The Evangelical and Today’s World -- By: Hudson T. Armerding
BSac 122:485 (Jan 65) p. 54
The Evangelical and Today’s World
[Hudson T. Armerding, President, Wheaton College, Wheaton, Illinois.]
The world today demands our attention. Possibly in other generations it may have been an option to ignore it. But this choice is denied us, if indeed we as Christians legitimately ever had such an option. It is well that this is so when we recognize the critical nature of the contemporary scene.
Futhermore, the compelling circumstances of life today are not only more insistent in their demands upon our attention; they are also of greater magnitude. Who among us has not pondered the implications of the fact that our world population, which today stands at more than three billion, may by the year 2,000 be six billion. A recent study by the Fund for the Advancement of Education suggests that in the United States alone the population will rise from 179.3 million in 1960 to 285 million by 1985. Thus in the span of 25 years the people to whom many of you will be ministering will have increased by approximately 100 million. Beyond our shores we are faced with a demographic giant in China, which in one century has nearly doubled its population and may soon be the first nation to number one billion. As members of the white race, we are faced with the possibility of a minority status far more threatening than our fathers would have imagined.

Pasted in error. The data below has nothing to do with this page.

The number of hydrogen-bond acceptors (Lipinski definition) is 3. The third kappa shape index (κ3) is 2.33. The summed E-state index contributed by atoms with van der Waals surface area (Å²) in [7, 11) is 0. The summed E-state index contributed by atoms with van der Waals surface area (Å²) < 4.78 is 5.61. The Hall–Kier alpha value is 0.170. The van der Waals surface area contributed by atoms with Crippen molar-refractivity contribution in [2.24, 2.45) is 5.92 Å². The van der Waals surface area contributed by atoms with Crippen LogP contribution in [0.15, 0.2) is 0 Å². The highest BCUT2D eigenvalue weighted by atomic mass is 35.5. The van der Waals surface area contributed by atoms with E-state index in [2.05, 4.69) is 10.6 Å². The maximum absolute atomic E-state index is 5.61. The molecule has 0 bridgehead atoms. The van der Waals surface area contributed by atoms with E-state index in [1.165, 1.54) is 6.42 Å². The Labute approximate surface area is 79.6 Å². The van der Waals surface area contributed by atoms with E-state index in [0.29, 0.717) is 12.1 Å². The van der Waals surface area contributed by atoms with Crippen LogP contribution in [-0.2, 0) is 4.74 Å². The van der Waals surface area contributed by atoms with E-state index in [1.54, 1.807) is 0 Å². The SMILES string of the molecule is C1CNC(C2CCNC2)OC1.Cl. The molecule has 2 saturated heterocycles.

This concern is, of course, directly related to the amazing revolution in communications which links us ever more closely with the peoples of the world. And this linkage cannot but have major implications in the sensitive area of international relations. In the nearly twenty years since the United Nations
BSac 122:485 (Jan 65) p. 55
were formed in San Francisco, the membership has more than doubled. Such growth is part of the curious phenomenon of a world shrinking and fragmenting at the same time, with racial and national loyalties vigorously challenging the proposition that there should be allegiance given to the world community. In fact, cultural and racial ties in Asia and Africa—or even as seen in the Black Muslim movement in the United States—seem increasingly important as people of the world strive for identification and self realization. Indeed, this poses as much a threat to world communism as it does to world democracy or federalism, as the recent struggles between Kruschev and Mao-tse-tung made clear; and in the West in a smaller way there is a bitter nationalist struggle between Greek and Turk on the Island of Cyprus. These events would seem to confirm a remark attributed to Sir John Angell: “Political nationalism has become…more important than civilization, humanity, decency, kindness, pity; more important than life itsel...
Click here to subscribe